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With few headlines, judges run on records // 5TH DISTRICT COURT OF APPEAL

John Antoon. Gilbert Goshorn. Charles Harris.

Familiar with those names? Don't feel bad. Most people are not.

Still, voters will be asked to pass judgment on the men Nov. 5.

Antoon, Goshorn and Harris are three of the nine judges who sit on the 5th District Court of Appeal, and voters will decide whether they should stay on the bench six more years.

The process is called "merit retention," and it's unlike the system that other candidates follow. Under merit retention, judges run only against their records. There is no opposing candidate. Voters simply say "yes" or "no."

These judges consider appeals in criminal and civil matters from Citrus, Hernando and 11 other counties. They also hear some county court cases. They do not consider death penalty appeals.

"The best thing about it is the time to stop and reflect," Goshorn said of his job during a recent interview.

Goshorn, like the other two candidates, has spent time as a circuit judge. That means they made snap decisions whenever an attorney objected to a question or a defendant pleaded for leniency in sentencing.

"You had to operate by instinct," he said.

On the appellate court, judges can review lengthy legal briefs that lawyers prepare for them and also hear oral argument from the attorneys. The judges have time to research legal issues and then write an opinion explaining their decisions.

It's slow, thoughtful work _ not the kind that usually makes headlines. That's why most people have not heard of Antoon, Goshorn, Harris or their compatriots.

So, how should voters make up their minds? It might be useful to know that the people who have heard of the men _ other judges and lawyers _ have issued ringing endorsements.

The Florida Bar conducted a survey this year and asked members to rate the judges' performance. Of those who said they had "considerable knowledge" of the candidates, 93 percent recommended retention for Antoon, 89 percent for Goshorn and 88 percent for Harris.

Of those who said they had "limited knowledge," nearly 90 percent gave a "thumbs-up" to each candidate.

Antoon, 50, has been a lawyer since 1971 and a judge on the court since 1995. He earned his undergraduate degree from Florida Southern College and his law degree from Florida State University. He previously has worked as a lawyer in private practice, as an assistant public defender and as a Circuit Court judge in Brevard and Seminole counties from 1985 to 1995.

Goshorn, 61, is a member of the Judicial Qualifications Commission and is set to become its chairman next year. He also is chairman of a statewide committee that studies courtroom technology.

Goshorn earned his undergraduate and law degrees from the University of Florida and has been on the court since 1989. He previously was a Circuit Court judge in Brevard and Seminole counties.

In local cases, Goshorn was the lone dissenter on a three-judge panel that granted rape suspect Jesse Cade new trials.

The two other judges said Circuit Judge John Thurman abused his discretion by not allowing the defense to spend county money for a scientific expert to rebut the state's evidence at trial. As a result, they said, Cade should receive another chance to acquit himself.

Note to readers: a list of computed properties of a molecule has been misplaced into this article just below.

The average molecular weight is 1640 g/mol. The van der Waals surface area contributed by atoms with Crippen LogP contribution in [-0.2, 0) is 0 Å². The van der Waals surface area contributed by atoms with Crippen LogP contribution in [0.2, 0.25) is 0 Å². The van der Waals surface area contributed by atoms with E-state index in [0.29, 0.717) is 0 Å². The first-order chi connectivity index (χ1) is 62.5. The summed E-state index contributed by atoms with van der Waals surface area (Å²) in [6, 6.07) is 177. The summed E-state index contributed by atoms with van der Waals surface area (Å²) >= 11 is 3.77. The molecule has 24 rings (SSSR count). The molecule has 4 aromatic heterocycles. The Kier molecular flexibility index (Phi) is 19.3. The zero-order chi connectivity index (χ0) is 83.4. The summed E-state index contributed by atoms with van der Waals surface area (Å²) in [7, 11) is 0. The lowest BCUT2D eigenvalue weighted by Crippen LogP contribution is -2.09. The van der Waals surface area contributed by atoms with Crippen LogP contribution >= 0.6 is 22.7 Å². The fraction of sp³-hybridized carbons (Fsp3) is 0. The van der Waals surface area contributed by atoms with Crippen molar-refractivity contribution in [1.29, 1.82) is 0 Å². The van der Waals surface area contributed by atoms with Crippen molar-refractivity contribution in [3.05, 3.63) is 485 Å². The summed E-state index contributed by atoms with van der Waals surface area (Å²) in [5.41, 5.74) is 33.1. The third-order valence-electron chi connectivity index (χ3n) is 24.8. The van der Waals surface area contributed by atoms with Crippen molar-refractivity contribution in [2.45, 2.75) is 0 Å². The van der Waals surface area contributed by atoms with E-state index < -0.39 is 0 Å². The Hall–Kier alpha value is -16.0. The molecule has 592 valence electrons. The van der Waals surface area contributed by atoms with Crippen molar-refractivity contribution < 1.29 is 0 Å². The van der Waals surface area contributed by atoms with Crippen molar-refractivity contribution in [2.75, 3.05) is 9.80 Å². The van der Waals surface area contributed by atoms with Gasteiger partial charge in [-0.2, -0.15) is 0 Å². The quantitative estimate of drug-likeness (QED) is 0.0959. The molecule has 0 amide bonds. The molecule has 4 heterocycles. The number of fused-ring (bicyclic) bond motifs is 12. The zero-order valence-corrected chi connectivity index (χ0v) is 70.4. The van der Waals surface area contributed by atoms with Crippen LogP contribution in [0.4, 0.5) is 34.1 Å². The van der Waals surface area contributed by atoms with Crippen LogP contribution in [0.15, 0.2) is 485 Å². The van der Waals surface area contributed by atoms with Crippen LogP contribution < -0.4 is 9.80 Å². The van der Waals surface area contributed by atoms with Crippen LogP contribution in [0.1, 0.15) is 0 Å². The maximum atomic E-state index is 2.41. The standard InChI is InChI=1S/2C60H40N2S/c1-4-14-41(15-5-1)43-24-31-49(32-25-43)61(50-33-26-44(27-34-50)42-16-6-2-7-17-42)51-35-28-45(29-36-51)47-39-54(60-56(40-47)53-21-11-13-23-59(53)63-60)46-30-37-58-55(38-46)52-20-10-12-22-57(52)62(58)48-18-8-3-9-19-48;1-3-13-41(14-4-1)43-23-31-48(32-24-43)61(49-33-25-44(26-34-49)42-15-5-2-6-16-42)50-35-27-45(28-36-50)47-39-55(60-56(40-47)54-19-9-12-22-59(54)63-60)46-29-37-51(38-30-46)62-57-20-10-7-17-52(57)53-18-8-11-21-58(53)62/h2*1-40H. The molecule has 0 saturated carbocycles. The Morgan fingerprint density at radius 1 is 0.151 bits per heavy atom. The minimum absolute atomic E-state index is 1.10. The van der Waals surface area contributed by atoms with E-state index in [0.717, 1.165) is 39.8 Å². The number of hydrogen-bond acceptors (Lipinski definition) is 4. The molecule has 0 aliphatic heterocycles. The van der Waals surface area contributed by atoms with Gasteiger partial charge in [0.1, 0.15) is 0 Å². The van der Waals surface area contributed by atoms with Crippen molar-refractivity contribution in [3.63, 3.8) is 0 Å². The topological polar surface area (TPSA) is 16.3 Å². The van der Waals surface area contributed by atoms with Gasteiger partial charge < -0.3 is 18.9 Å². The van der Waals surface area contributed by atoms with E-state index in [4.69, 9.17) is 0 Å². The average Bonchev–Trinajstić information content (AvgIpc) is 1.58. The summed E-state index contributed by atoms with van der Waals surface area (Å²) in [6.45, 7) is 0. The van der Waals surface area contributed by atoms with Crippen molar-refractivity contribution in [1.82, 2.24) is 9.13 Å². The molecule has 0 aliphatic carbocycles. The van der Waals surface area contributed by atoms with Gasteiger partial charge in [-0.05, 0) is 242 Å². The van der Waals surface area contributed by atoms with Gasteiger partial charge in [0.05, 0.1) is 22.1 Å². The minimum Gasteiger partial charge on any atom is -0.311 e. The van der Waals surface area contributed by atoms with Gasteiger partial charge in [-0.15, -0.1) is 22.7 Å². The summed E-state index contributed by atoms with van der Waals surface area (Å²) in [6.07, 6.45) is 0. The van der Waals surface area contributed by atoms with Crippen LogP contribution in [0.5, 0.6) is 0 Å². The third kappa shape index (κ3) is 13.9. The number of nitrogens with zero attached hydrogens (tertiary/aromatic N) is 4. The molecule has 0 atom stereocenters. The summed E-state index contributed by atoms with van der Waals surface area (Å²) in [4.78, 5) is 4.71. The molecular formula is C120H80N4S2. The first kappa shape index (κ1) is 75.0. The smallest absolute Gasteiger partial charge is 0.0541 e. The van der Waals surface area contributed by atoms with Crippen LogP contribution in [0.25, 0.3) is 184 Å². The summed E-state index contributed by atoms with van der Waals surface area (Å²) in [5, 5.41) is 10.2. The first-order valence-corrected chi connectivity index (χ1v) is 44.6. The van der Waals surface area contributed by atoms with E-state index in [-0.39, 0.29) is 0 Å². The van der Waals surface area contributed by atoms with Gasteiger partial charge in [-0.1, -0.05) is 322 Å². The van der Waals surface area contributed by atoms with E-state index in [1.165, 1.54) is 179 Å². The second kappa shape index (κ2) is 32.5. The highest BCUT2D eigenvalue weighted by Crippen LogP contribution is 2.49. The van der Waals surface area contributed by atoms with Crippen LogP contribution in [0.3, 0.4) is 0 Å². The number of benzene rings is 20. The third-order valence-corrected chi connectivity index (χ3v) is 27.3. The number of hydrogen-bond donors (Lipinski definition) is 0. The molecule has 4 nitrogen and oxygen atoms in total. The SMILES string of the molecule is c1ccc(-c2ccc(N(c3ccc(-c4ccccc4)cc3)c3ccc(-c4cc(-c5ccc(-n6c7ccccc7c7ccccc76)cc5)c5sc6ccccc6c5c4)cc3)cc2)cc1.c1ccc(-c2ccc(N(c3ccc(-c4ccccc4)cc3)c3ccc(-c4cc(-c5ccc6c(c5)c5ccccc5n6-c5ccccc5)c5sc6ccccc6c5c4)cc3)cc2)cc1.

Goshorn said Cade did not deserve that chance. He noted that Cade's attorney was familiar with DNA testing yet repeatedly failed to explain why Cade needed expert help at trial. "The most obvious answer," he wrote, "is that there was no real basis or necessity for the defense expert."

Gov. Bob Martinez appointed Harris, 61, to the court in September 1989. He previously served as a circuit judge in Brevard and Seminole counties. Harris earned his undergraduate degree from the College of the Ozarks in Clarksville, Ark., and a law degree from the University of Florida.

Harris was one of the judges who lambasted Thurman for taking 14 months to announce his decision in a child custody battle. Although he did not write the opinion, Harris concurred in calling the delay "indefensible and intolerable."

JOHN ANTOON, 50, was appointed to the court in 1995. He earned his undergraduate degree from Florida Southern College and his law degree from Florida State University. Antoon has been a lawyer since 1971 and has served in private practice, as an assistant public defender and as a Circuit Court judge in Brevard and Seminole counties from 1985 to 1995. He is married. ASSETS: home, property, bank accounts, bonds, vehicles, household goods. LIABILITIES: mortgage, two other loans. SOURCE OF INCOME: judicial salary.

GILBERT GOSHORN, 61, earned his undergraduate and law degrees from the University of Florida. He has been on the court since 1989 and previously was a Circuit Court judge in Brevard and Seminole counties. He also worked in private practice and as Brevard County attorney. He is married and has three children. ASSETS: bank accounts, securities, real estate, three vehicles, IRA and other investment accounts, bonds, household goods. LIABILITIES: none. SOURCES OF INCOME: judicial salary, dividends, interest, capital gains.

CHARLES M. HARRIS, 61, was appointed to the court in September 1989 by Gov. Bob Martinez. He previously served as a circuit judge in Brevard and Seminole counties. Harris earned his undergraduate degree from the College of the Ozarks in Clarksville, Ark., and a law degree from the University of Florida. He worked in private practice before taking the bench. ASSETS: property, town house, office building, bank accounts and two cars. LIABILITIES: car loans, one bank loan. SOURCES OF INCOME: judicial salary, rental property.

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